financial

Part 1: How Colleges Can Help With Financial Planning

By Sonya Stinson

One community college in Maryland shares its success story of starting a financial center for students and the surrounding community.

Editor’s Note: More and more community colleges are realizing what financial-literacy programs can do for students and the community at large. In this two-part series, we look at colleges that have had success in creating programs worth modeling. The first part is below.

In 2009, when Prince George’s Community College (PGCC), in Largo, Maryland, launched its Community Financial Center, the nation was in the middle of a mortgage crisis.

“Prince George’s County was especially hit hard,” says Betty Habershon, director of the financial center. “Even though we were considered a very affluent county, we have significant areas of poverty within our community. Also, this issue hit across income levels.”

In addition to the economic downturn, college administrators also faced the ongoing challenge of having a large percentage of students who struggled to make ends meet. The goal of the new financial center was to help students — and the community — create more financial stability in their lives.

Establishing a program that works

With a $40,000 grant from Citi Foundation, PGCC developed Finance 411, a series of workshops and seminars on topics ranging from how to research financial aid to how to steer clear of mortgage scams. Later, the college partnered with the Maryland’s CASH (Creating Assets, Savings and Hope) campaign to offer one-on-one financial coaching and provide training for the coaches.

Even before the Community Financial Center opened, the college already offered a few for-credit courses in personal finance, as well as some workshops and noncredit courses. It has operated a tax-preparation assistance program for more than 15 years, serving more than 1,000 people annually, Habershon says. In fact, the campus is one of two primary free tax-preparation sites in Prince George’s County, along with another operated by AARP, and it’s been used as a model.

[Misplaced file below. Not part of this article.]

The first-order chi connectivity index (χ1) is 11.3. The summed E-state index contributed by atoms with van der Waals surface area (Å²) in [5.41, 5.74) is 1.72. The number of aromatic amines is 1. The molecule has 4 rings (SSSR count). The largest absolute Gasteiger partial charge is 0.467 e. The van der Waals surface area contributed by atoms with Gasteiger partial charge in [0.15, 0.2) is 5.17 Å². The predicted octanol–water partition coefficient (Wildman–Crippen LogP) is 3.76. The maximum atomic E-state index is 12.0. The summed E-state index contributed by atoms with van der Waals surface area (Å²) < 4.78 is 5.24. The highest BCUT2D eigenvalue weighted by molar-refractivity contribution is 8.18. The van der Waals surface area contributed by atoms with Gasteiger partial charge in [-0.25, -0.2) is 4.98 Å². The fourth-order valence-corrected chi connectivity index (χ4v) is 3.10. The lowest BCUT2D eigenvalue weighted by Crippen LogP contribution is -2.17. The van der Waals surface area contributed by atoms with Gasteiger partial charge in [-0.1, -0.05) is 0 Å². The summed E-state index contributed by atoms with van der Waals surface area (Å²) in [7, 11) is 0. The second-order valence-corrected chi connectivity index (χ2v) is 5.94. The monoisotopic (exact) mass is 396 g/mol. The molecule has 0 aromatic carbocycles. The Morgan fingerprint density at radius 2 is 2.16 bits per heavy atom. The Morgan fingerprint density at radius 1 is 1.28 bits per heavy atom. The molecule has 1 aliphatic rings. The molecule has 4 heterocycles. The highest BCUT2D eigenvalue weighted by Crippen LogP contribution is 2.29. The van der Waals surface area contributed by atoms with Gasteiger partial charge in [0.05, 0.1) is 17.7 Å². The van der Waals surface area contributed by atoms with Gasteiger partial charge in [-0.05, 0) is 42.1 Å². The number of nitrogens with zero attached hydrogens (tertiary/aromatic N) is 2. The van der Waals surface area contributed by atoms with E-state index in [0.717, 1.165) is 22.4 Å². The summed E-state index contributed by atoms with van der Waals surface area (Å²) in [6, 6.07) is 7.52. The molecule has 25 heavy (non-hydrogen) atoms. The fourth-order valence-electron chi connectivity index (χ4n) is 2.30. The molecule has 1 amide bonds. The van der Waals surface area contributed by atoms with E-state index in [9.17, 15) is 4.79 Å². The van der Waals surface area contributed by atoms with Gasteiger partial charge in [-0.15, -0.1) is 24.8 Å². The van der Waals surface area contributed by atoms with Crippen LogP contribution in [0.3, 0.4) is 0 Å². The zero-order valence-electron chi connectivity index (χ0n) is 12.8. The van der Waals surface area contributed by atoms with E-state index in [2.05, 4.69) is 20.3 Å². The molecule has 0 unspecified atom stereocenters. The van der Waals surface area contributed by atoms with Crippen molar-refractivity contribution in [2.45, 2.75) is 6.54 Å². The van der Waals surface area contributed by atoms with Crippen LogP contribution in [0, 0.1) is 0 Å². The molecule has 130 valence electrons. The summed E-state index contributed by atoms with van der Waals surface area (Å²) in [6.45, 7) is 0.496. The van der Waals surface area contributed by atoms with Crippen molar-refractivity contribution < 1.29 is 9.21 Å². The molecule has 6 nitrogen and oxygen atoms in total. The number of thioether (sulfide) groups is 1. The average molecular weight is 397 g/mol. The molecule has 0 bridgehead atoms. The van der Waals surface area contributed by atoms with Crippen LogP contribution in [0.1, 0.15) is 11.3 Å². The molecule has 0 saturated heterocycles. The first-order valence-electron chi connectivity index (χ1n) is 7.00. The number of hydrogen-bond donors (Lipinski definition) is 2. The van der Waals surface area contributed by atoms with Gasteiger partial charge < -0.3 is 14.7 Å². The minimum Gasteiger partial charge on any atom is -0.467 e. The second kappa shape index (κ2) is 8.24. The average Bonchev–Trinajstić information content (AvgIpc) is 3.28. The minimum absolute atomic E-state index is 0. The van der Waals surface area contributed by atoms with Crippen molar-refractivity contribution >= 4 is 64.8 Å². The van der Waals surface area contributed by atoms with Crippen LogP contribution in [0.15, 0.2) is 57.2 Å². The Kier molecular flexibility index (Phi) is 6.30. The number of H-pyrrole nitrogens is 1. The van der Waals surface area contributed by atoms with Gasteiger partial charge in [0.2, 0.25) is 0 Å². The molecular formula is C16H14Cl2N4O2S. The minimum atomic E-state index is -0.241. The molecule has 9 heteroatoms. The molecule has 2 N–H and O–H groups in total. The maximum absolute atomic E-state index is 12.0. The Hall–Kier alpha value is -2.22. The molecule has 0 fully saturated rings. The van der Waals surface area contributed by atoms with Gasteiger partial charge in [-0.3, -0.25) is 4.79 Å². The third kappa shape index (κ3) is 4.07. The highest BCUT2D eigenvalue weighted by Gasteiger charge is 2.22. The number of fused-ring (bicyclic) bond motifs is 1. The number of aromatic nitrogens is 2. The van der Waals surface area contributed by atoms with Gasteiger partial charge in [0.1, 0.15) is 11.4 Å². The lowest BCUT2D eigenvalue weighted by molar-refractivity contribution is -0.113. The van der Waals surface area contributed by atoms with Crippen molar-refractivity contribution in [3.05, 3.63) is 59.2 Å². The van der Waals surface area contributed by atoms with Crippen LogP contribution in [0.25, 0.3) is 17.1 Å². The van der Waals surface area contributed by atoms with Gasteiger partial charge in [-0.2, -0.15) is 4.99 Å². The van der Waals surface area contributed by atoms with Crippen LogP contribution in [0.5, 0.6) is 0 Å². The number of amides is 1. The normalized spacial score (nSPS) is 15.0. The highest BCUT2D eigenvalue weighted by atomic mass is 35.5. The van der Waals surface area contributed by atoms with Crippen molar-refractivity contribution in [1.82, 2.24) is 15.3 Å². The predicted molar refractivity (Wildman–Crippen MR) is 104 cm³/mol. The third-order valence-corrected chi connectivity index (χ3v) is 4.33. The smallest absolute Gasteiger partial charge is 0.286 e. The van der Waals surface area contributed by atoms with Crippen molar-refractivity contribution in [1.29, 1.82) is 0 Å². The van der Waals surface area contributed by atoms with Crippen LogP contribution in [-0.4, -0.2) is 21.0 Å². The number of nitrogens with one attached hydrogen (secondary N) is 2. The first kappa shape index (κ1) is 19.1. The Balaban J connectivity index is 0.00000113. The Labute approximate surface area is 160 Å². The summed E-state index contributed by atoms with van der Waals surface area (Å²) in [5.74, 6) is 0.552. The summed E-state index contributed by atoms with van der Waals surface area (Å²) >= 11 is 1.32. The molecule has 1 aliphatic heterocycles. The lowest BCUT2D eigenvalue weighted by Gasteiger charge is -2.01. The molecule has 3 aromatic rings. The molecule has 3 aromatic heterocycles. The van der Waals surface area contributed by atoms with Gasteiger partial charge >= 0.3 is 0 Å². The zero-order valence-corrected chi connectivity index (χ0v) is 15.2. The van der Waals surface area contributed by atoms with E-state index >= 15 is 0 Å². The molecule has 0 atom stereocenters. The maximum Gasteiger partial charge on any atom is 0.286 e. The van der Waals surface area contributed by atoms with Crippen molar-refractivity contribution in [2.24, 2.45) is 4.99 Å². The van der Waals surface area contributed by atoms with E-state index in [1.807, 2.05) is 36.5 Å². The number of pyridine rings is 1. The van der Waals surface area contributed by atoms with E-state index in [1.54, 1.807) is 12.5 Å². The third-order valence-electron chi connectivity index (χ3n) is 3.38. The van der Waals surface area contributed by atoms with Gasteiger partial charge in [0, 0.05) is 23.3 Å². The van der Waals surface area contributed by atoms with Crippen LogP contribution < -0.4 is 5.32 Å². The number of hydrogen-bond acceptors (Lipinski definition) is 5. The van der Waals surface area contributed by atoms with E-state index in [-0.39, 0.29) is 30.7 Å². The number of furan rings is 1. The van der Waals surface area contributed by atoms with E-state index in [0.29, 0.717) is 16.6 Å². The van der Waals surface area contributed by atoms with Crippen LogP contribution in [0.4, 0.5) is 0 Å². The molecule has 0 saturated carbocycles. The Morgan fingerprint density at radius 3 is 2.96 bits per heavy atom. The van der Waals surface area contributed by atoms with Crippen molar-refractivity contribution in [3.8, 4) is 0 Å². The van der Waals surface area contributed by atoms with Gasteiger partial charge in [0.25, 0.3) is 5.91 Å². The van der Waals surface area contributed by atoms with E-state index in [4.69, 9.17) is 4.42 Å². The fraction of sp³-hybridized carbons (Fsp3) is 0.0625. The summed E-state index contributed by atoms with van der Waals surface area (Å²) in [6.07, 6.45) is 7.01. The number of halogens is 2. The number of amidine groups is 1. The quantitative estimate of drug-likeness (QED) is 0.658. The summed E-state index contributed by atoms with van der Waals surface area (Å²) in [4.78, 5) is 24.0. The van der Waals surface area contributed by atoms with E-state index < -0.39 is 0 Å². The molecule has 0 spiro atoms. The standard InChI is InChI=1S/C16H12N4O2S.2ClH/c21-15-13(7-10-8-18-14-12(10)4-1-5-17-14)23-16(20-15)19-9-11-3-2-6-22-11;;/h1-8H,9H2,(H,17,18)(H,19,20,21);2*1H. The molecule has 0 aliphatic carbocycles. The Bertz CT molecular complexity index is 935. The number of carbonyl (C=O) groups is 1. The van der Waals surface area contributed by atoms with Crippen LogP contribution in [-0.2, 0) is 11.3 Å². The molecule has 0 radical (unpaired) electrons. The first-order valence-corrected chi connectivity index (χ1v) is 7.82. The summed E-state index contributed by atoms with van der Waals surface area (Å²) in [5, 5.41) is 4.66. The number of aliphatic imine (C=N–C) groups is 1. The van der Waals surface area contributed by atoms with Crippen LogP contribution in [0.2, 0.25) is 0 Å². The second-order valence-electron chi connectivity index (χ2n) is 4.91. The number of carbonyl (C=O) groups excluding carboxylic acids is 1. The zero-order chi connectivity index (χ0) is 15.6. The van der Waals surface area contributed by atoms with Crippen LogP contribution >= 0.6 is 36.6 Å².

“The IRS on many occasions has asked us to share with other organizations what we do here at the college,” Habershon says.

A model to learn by

The Community Financial Center is staffed by student and community volunteers under faculty supervision. Tax preparers must earn IRS certification by completing a training program on campus in January, attending classes once a week for five weeks and passing a comprehensive exam, Habershon says.

Until this year, there was no centralized physical location for accessing the center’s services. That changed with the February opening of the Financial Empowerment Center on campus, funded by the local United Way chapter.

The center will soon add business coaching to its list of services, using teaching material from the Federal Deposit Insurance Corporation (FDIC). An internship program has been created to allow student coaches who put in a significant number of hours to receive credit and a stipend for their work.

Benefits for students

For the students who come to the Financial Empowerment Center for help with money management, the assistance received can make a big difference in their chances to complete their educational goals, Habershon says.

“Students succeed when they are able to stay on time with their plan and stay in school,” she says. “When you have students having to deal with significant financial issues in their personal lives, it of course can devastate their school program.”

Providing money-management advice — for example, pointing out situations that make it unwise to take out a college loan or teaching them how to develop good credit — can help remove those financial distractions and keep students on track, Habershon says.

Habershon advises other community college administrators developing their own financial literacy programs to look for opportunities to expand their offerings as needs and goals evolve. That’s what happened when the center at PGCC began providing individual financial coaching along with its workshops.

“Workshops are still important to us, but I think that for many, the coaching feature now is a step forward,” Habershon says. “We want, preferably, behavioral changes, and not just those one-time transactions.”

Stay tuned for the second part of this series.

Sonya Stinson

is a contributor to the 21st-Century Center.

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